One day, three glorious victories for the Aggies, Frogs and Astros

When Kay and I left Arlington at 7 Saturday morning for an 11 a.m. kickoff at Kyle Field, we were excited about getting to spend the day together at a Texas A&M football game — something we’d done only twice in the past 20 years (1999, 2017). Even though she’s a Horned Frog and we’d had TCU season tickets in 2015 and ’16, I’m always saying we should just pick a TCU game (cheaper) instead of going to an Aggie game (way more expensive). That’s why we rarely go to A&M games.

But she’s always saying no, we should go to a TAMU game, bless her heart. And when we have gone, she’s swayed right along with me and the rest of Kyle Field to the Aggie War Hymn. Bless her heart again. And she’s kissed me every time the Aggies have scored a touchdown, just like Ags do. Really bless her heart for that.

We snapped this selfie just as the Aggies’ victory ended. (Photo by Frank Christlieb)

Early in the season, we picked out Saturday’s matchup with Mississippi State — the same opponent we saw the Aggies lose to two years ago, 35-14 — and I asked for the day off at the newspaper. As game day got closer and I hadn’t bought tickets yet, we got lucky and scored the unused upper-deck north end zone season tickets of dear friend and former DMN colleague Frank Smith, Class of ’87, who was going to be out of town and wouldn’t be using his. (Thank you, Frank!)

A&M’s had no luck against the Bulldogs in recent years, losing three in a row. Plus, the Ags — with the toughest schedule in the land — came in already having lost three games, to two No. 1-ranked teams, Clemson and Alabama, and the team ranked No. 8 at the time, Auburn.

So it had to come as a surprise to most of the 102,000-plus in attendance when the Aggies built leads of 28-7, 42-17 and 49-24 on their way to a no-sweat 49-30 win, one of their most impressive over an SEC opponent in recent years.

The Fightin’ Texas Aggie Band never loses a halftime, but there was no halftime competition on this day. (Photo by Frank Christlieb)

But for Kay and me, the Ags’ game was only one of three that mattered big-time to us Saturday. Her Horned Frogs also hosted No. 15 Texas that afternoon, and my Astros (actually, they became “our Astros” early in our 25-year marriage) played the Nationals in Game 4 of the World Series that night.

We talked before Saturday and on the way to College Station about how awful it would be if our teams went 0-for-3. I thought the Aggies had a good chance of winning, but neither of us were confident about TCU, which had shown flashes of both greatness and not-so-greatness so far. And I just wasn’t sure about the Astros, who had taken Game 3 the previous night to cut their series deficit to 2-1.

To be blunt, and not to sound like we don’t have faith in our teams (we’re pessimists by nature), we didn’t expect to go to bed Saturday night reveling in three wins by the only three teams we really care about.

Aggies 49, Bulldogs 30
Horned Frogs 37, Longhorns 27
Astros 8, Nationals 1

Can you say win-win-win?

Luckily, Kay and I were able to listen to the second half of the TCU-Texas game on the drive home. Kay dozed off after the Frogs took a 10-point lead on a field goal early in the fourth quarter. Somewhere between Hillsboro and Fort Worth, she opened her eyes enough for me to tell her the ’Horns had just scored to cut the lead to three with just under seven minutes left, and at that point, rather than Fear the Frog, I feared her Frogs were going to choke away the game.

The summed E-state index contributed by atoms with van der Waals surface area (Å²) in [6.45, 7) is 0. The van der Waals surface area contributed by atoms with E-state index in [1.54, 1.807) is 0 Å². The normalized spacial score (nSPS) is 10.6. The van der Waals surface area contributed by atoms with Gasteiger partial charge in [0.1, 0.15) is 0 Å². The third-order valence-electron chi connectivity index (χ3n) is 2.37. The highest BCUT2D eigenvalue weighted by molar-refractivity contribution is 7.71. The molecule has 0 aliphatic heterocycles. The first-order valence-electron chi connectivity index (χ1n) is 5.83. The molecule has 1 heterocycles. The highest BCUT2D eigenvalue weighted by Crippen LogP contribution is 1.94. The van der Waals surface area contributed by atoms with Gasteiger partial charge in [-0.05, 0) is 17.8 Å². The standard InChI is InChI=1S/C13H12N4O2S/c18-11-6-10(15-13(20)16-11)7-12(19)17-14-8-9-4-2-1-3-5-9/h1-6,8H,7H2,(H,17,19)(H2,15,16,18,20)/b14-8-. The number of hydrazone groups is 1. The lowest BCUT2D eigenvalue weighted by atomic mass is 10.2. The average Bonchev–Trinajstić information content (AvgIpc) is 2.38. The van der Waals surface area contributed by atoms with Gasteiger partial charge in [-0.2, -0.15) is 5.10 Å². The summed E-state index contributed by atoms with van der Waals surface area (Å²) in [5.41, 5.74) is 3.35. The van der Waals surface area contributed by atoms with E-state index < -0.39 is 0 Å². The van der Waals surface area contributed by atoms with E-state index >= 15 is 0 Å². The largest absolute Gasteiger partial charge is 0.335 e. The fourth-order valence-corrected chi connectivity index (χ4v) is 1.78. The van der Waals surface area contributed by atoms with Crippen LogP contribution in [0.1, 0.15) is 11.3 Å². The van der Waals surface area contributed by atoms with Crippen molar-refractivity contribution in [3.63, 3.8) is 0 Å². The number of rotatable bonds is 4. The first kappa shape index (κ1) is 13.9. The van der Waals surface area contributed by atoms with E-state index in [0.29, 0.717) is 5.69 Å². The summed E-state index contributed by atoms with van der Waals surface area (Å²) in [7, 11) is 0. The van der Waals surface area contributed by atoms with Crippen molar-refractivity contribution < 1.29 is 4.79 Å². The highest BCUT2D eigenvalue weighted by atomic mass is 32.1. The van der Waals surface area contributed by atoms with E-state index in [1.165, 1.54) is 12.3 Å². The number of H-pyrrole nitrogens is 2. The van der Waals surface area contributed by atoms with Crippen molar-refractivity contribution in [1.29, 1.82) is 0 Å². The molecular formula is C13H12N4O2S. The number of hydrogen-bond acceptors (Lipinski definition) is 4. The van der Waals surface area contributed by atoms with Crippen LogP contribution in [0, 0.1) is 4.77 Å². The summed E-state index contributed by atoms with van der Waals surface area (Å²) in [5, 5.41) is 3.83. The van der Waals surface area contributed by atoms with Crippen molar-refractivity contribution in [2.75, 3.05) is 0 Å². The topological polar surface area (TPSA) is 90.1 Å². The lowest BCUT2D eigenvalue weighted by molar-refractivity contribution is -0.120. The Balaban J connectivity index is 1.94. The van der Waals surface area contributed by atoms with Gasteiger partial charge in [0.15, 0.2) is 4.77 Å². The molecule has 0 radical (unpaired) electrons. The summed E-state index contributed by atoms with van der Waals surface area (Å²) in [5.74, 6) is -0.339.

Thanks in large part to three turnovers, the Aggies had little trouble beating Mississippi State on Saturday at Kyle Field, ending a three-year losing streak against the Bulldogs. (Photo by Frank Christlieb)

But as we drove into south Fort Worth, just miles south of where the action was taking place at Amon Carter Stadium, Kay and I celebrated when freshman quarterback Max Duggan calmly led TCU on a 75-yard drive and took it in himself from 11 yards out to bump the Frogs’ lead back to 10 with 1:59 to play. We celebrated victory when a fourth interception of the ’Horns’ Sam Ehlinger wrapped up TCU’s fifth victory in the past six years over UT, and sixth out of eight under coach Gary Patterson.

More Fightin’ Texas Aggie Band greatness. (Photo by Frank Christlieb)

After picking up dinner for the kids, we got home after the Astros had already taken a 2-0 lead over the Nats in the first inning, an early sign of great things to come. On the strength of rookie Jose Urquidy’s masterful five shutout innings, Robinson Chirinos’ two-run blast and Alex Bregman’s grand slam, the Astros pulled away to pull even in a series that had looked, after two games, like a potential Washington sweep.

Can you Aggies yell WHOOP? Can you Horned Frogs yell Riff, Ram, Bah, Zoo, Give ’em Hell, TCU? Can you Astros fans say Attaway, Astros?

For the Christlieb family, at least, it was a great Sports Saturday (that doesn’t include the kids, who don’t care a whit about sports).

And lest you think I’ve forgotten, we did score another win Saturday: The thrill and honor that come with getting to see the Fightin’ Texas Aggie Band. There’s no finer group of marching musicians in the land, and their performances fill me with pride and awe. And there’s no better place to sit than in the north end zone, where the band sets up for halftime and comes off after forming its legendary Block T.

The Aggie Band forms its famous Block T, marching back toward the north end zone before running off the field.

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